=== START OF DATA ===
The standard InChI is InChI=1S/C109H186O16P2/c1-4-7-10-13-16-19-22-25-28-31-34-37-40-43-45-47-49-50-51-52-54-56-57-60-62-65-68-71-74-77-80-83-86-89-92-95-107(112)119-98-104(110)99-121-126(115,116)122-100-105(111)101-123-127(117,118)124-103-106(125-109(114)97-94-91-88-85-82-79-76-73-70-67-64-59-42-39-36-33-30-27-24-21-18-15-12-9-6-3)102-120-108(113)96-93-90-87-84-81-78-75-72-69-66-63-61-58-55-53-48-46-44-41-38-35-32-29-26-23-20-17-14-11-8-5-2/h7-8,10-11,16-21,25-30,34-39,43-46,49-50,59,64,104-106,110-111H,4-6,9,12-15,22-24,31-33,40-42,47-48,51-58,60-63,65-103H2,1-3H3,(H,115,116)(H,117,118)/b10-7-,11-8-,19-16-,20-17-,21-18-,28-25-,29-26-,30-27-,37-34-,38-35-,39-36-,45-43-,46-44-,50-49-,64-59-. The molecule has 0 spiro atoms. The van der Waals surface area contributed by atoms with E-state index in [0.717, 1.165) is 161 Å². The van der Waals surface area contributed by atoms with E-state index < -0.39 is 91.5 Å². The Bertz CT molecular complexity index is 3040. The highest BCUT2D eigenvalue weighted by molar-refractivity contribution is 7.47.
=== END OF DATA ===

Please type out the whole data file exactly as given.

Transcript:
The standard InChI is InChI=1S/C109H186O16P2/c1-4-7-10-13-16-19-22-25-28-31-34-37-40-43-45-47-49-50-51-52-54-56-57-60-62-65-68-71-74-77-80-83-86-89-92-95-107(112)119-98-104(110)99-121-126(115,116)122-100-105(111)101-123-127(117,118)124-103-106(125-109(114)97-94-91-88-85-82-79-76-73-70-67-64-59-42-39-36-33-30-27-24-21-18-15-12-9-6-3)102-120-108(113)96-93-90-87-84-81-78-75-72-69-66-63-61-58-55-53-48-46-44-41-38-35-32-29-26-23-20-17-14-11-8-5-2/h7-8,10-11,16-21,25-30,34-39,43-46,49-50,59,64,104-106,110-111H,4-6,9,12-15,22-24,31-33,40-42,47-48,51-58,60-63,65-103H2,1-3H3,(H,115,116)(H,117,118)/b10-7-,11-8-,19-16-,20-17-,21-18-,28-25-,29-26-,30-27-,37-34-,38-35-,39-36-,45-43-,46-44-,50-49-,64-59-. The molecule has 0 spiro atoms. The van der Waals surface area contributed by atoms with E-state index in [0.717, 1.165) is 161 Å². The van der Waals surface area contributed by atoms with E-state index < -0.39 is 91.5 Å². The Bertz CT molecular complexity index is 3040. The highest BCUT2D eigenvalue weighted by molar-refractivity contribution is 7.47.